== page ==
This Christmas I'm alone, but I'm not lonely. Make sense? It's the first year I don't have either of my children with me. Yes, I am missing that time with them, but I am not lonely. I spent Christmas Eve with my youngest son, and spent a short time with my eldest son.
I awoke this Christmas morning to not feeling well and the cat meowing for food. After feeding the cat I began my morning meditation, as usual. I fell asleep and woke up to my mom calling to wish me a Merry Christmas.
I am truly grateful for where I am. I don’t mean being alone, but I am grateful for being home. I am grateful for my mindset and not going down that rabbit hole. I don’t need to go down that rabbit hole, because I have and continue to do my work to up-level my authentic self. I care for my soul and yes I did get sad for a brief moment earlier this week, but it wasn’t for very long, and the work I do for myself daily contributed to that.
I had a lovely conversation with my mom and reflected on Christmas’ past. I was and am extremely fortunate and grateful that my mom and I celebrated Christmas, starting when I was seven, in Tahoe skiing. At age eight my mom and I stayed in a cabin at Donner Lake and went skiing in Tahoe. I remember my mom and I getting Chinese food in Old Truckee on Christmas Eve to bring back to the cabin to eat, because the restaurant was always full. I would awaken to the most beautiful vision, of snow on the ground, the lake cool and crisp with the pier full of snow or partially covered, with the sun always beaming. When I close my eyes I’m back there with the smell of the wood burning stove and the funky ‘70’s carpet and the cabin full of love. My Christmas’ were skiing down slopes of powder, in a cool yet dry climate, while the warm sun was beaming on my face. I loved and love it!
My mom shared one of her favorite memories, which also happens to be one of mine, but from her perspective. We were at Homewood Ski Resort having lunch on the side of the mountain, sitting on a rock eating PB&J drinking hot cocoa. I said, “This is the best peanut butter and jelly sandwich. You finally got the peanut butter right!” I don’t remember saying that, however I believe it. My mom would buy one brand of peanut but and I liked another brand. That Christmas she got it right. My mom said that’s one of her fondest memories of Christmas, it’s one of mine too. It’s amazing how as individuals we receive something or remember memories similarly and differently.
I can say I have the most wonderful Christmas memories of my childhood and that is from my mother. My mom did not want me to have Christmas’ like hers, where she would receive an orange every year and whatever was needed for her to complete her chores, like a vacuum cleaner.
You reading this and me saying I spent my Christmas in Lake Tahoe skiing, you may assume my mom was doing well financially. My mom worked her ass off! When I was born my mom and I were on government assistance. My mom went to college to create a better life for her and myself, while her parents called her selfish and and said she was neglecting me for attending college. When I was four or five my mom was unable to buy Christmas presents for me. The church we attended brought toys and food for us. I had no idea that the church did this for us until last Christmas, when my mom told me.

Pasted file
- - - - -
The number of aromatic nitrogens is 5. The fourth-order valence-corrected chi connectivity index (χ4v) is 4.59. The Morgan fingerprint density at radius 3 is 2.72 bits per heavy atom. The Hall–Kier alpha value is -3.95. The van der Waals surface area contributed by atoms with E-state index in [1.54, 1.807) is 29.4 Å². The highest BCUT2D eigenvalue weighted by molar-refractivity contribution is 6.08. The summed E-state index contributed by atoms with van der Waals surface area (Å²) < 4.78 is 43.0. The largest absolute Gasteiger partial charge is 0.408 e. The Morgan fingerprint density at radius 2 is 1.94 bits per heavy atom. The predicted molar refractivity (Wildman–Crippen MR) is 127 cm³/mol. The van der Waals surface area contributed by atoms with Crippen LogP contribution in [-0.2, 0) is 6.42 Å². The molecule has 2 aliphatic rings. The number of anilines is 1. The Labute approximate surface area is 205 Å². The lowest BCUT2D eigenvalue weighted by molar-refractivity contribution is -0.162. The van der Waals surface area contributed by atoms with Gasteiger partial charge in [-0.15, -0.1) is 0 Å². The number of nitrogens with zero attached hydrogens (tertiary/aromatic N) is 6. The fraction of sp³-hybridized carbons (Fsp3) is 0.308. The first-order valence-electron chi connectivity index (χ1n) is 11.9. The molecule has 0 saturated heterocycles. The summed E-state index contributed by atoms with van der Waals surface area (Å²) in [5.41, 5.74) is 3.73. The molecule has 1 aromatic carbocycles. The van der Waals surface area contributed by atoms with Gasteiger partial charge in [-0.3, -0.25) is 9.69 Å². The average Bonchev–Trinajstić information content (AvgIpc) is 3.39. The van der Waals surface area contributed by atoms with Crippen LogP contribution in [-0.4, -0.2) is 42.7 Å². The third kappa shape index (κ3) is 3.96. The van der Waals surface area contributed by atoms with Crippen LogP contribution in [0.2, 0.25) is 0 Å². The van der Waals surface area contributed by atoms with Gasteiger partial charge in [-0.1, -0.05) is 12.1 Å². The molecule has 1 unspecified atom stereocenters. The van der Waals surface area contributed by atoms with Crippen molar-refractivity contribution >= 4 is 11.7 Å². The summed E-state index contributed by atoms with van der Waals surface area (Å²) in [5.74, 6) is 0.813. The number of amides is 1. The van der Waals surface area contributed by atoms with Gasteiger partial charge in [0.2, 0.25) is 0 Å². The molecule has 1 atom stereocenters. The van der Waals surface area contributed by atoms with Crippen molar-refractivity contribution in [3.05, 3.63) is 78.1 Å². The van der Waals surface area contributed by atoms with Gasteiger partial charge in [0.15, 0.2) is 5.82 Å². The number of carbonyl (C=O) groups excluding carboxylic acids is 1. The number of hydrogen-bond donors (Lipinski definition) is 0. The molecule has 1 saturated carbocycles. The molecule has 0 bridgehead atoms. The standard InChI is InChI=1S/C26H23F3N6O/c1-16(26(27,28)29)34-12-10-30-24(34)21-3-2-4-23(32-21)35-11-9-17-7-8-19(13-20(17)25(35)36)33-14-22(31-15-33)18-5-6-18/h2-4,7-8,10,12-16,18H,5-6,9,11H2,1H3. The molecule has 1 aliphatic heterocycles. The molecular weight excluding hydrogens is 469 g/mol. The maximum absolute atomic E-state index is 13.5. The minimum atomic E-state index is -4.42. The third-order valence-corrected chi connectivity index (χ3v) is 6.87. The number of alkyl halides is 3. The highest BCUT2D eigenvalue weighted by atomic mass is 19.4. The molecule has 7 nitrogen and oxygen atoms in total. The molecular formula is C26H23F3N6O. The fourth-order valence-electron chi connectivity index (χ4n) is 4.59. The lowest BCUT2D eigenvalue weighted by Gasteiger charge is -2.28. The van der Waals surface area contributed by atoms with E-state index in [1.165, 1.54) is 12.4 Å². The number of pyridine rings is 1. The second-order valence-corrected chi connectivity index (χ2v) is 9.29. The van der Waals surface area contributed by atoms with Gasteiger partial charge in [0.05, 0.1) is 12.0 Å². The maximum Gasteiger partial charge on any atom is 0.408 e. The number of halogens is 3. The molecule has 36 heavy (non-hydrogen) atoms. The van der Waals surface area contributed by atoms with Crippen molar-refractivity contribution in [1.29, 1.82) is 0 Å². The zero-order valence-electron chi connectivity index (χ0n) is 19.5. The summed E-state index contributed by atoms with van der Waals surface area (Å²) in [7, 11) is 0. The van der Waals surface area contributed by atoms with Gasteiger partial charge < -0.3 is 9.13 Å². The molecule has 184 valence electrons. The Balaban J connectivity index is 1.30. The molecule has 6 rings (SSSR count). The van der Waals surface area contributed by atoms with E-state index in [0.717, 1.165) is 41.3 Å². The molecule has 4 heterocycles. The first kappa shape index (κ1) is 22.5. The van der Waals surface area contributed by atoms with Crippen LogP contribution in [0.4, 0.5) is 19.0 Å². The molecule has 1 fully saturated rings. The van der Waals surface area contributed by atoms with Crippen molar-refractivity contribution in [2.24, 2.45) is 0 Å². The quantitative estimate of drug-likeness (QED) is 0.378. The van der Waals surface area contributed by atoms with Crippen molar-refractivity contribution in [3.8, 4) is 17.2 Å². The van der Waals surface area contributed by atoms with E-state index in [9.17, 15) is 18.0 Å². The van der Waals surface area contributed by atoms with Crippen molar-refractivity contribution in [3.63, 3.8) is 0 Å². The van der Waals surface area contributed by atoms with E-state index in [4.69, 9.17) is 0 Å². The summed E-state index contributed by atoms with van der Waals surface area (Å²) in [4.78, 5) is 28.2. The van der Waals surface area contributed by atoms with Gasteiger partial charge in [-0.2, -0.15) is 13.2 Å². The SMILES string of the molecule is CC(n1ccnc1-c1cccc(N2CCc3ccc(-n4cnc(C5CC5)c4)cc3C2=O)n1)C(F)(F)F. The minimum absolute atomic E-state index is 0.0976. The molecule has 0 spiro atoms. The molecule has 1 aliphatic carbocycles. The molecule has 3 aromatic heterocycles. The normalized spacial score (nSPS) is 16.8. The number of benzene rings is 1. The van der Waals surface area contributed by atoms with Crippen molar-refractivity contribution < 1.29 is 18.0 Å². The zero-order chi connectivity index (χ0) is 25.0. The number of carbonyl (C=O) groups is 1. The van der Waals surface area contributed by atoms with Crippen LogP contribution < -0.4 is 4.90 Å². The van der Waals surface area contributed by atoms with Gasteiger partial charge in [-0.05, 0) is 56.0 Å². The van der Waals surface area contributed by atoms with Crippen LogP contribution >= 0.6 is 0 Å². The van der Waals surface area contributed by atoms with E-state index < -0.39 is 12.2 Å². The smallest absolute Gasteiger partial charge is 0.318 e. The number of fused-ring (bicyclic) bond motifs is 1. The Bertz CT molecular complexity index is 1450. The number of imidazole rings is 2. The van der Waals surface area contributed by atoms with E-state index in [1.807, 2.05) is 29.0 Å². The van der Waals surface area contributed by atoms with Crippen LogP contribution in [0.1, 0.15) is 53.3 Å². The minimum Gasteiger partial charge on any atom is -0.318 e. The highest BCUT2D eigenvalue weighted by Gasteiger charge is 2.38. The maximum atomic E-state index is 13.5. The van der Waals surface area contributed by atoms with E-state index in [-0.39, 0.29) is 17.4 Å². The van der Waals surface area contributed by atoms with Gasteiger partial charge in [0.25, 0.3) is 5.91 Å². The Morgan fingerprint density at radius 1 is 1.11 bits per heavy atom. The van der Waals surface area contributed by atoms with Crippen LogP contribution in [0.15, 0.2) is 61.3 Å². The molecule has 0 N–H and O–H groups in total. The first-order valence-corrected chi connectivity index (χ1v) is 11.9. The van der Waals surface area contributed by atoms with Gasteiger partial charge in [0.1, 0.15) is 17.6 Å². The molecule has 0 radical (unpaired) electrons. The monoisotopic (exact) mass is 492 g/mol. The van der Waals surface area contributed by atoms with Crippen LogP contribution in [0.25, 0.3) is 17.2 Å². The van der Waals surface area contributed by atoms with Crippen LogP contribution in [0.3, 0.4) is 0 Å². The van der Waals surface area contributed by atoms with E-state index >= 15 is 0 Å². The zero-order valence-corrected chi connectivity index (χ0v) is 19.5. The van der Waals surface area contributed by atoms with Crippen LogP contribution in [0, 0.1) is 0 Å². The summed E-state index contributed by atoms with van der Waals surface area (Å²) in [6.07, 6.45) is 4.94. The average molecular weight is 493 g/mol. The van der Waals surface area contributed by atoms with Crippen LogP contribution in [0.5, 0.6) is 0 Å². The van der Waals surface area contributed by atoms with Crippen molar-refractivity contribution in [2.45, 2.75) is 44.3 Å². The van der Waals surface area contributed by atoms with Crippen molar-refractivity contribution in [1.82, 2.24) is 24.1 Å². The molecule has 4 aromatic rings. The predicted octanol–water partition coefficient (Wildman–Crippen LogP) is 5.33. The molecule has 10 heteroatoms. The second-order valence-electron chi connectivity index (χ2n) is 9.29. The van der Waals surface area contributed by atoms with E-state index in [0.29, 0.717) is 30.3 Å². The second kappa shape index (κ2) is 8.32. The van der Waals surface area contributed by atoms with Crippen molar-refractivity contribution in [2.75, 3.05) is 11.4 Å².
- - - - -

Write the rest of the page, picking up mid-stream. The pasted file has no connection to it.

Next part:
I bring this up because we never know what is happening in someone else’s shoes. The second Christmas after leaving my partner I received a text message saying, “Santa left something on the doorstep.” I went outside to find a gift card so I could buy groceries. Tears began pouring down my face. I was grateful knowing we would be eating that Christmas season with the gift given to us, and knowing that the money I was intending on spending at the grocery store would be used for a Christmas gift for each of my boys. My friend also gave me money to purchase my boys Christmas gifts. My friend had been in a similar situation years before and was paying it forward.
This brings me to today. How do you choose to pay it forward? Do you choose to do what you can for others, and if so, how? It’s easy this time of year to pass by people asking for donations as if they blend into the landscape. It’s also challenging nowadays to know if people asking for donations for a specific charity are legitimate. What to do? Connect with others in your community, look for a church or charity in your town or city, and honestly if all else fails and it’s too late drop the items off at someone's house that you know is in need. You may get caught up in the hustle and bustle of Christmas or everyday life, and say I can’t pay it forward. Your financial mindset may be I don’t have money, but what you’re referring to is you won’t be able to go out to dinner that week or get your latte. Whereas someone else saying I don’t have money right now may be that they are busting their ass working six to seven days a week, or working full time and going to school and cannot afford Christmas gifts for their kids, because they won’t have food or make rent. Paying it forward isn’t just during Christmas, we have 365 days in a year. I encourage you to take time to consider how you can pay it forward, then make the choice, and take action. If you have children you are also demonstrating and teaching them to give and inspire others. In turn you will see your children giving and inspiring others. It’s a beautiful thing!